Thursday, 15 January 2015

Without QE “Eurozone Financial Markets Would Collapse”

By Wolf Richter

The euro dropped to $1.16, the lowest since 2005. The ECB has imposed negative deposit rates on Eurozone banks, which are passing them on to their depositors. The ECB will flog savers until their mood improves. It has flooded the Eurozone with liquidity whose excesses are sloshing audibly through the system.

Despite the Eurozone’s economic issues, stocks have soared in recent years. As have government bonds. The German 5-year yield is negative; the 10-year yield dropped to 0.41%. Forget France’s beleaguered government and economy, and the downgrades of its credit rating: its 10-year yield is 0.67%; its 2-year yield is negative. Spain’s 10-year yield dropped to 1.49% before edging up a little. Italy’s 10-year yield fell to 1.70%. These countries are borrowing at practically no cost.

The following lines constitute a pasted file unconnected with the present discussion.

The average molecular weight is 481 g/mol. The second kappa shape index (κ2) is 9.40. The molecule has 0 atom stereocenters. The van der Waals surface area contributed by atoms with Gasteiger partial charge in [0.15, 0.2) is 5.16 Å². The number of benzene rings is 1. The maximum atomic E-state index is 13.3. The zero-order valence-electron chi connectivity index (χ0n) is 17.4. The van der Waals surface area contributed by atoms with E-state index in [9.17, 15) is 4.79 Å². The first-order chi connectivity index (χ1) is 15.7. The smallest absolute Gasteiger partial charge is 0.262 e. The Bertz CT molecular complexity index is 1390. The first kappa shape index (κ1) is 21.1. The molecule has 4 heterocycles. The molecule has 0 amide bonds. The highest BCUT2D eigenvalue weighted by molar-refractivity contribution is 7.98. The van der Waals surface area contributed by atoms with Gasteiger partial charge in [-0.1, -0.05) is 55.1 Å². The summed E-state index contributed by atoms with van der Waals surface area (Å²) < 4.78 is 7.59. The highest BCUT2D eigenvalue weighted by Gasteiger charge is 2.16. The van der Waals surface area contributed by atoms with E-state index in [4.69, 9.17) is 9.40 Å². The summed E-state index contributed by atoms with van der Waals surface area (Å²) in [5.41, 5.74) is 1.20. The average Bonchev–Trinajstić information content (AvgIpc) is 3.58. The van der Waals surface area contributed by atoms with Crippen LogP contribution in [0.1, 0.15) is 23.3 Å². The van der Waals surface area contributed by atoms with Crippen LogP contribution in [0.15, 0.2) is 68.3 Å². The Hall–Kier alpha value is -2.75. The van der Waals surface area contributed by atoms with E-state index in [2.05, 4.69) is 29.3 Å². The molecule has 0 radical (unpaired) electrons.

Since 2011, the Eurozone’s current-account surpluses with the rest of the world have risen sharply, approaching 4% of nominal GDP, despite the debt crisis and even while the euro was very strong. The November trade surplus, reported today, jumped to €20 billion, up from €16.5 billion a year ago.
And it’s precisely this environment that the ECB wants to douse with even more liquidity by buying large quantities of government bonds to force interest rates down even further and devalue the euro even more. Because now it would suddenly heal the various problems each of the 19 Eurozone countries might have.